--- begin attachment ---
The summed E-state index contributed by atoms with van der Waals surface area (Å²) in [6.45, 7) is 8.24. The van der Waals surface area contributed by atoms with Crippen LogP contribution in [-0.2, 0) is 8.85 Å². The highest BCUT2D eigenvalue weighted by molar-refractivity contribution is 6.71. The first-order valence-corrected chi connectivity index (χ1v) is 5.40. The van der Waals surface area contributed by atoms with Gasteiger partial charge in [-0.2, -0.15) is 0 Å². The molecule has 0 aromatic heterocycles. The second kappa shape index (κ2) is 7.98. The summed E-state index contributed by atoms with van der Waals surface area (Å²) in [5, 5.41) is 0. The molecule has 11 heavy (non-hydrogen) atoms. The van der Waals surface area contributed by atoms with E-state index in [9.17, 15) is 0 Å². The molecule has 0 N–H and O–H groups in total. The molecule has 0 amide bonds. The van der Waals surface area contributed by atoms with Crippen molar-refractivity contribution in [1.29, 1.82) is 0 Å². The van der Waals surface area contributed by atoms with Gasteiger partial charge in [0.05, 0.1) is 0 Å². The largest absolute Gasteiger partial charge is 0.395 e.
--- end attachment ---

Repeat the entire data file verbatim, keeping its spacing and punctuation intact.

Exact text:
The summed E-state index contributed by atoms with van der Waals surface area (Å²) in [6.45, 7) is 8.24. The van der Waals surface area contributed by atoms with Crippen LogP contribution in [-0.2, 0) is 8.85 Å². The highest BCUT2D eigenvalue weighted by molar-refractivity contribution is 6.71. The first-order valence-corrected chi connectivity index (χ1v) is 5.40. The van der Waals surface area contributed by atoms with Gasteiger partial charge in [-0.2, -0.15) is 0 Å². The molecule has 0 aromatic heterocycles. The second kappa shape index (κ2) is 7.98. The summed E-state index contributed by atoms with van der Waals surface area (Å²) in [5, 5.41) is 0. The molecule has 11 heavy (non-hydrogen) atoms. The van der Waals surface area contributed by atoms with E-state index in [9.17, 15) is 0 Å². The molecule has 0 N–H and O–H groups in total. The molecule has 0 amide bonds. The van der Waals surface area contributed by atoms with Crippen molar-refractivity contribution in [1.29, 1.82) is 0 Å². The van der Waals surface area contributed by atoms with Gasteiger partial charge in [0.05, 0.1) is 0 Å². The largest absolute Gasteiger partial charge is 0.395 e.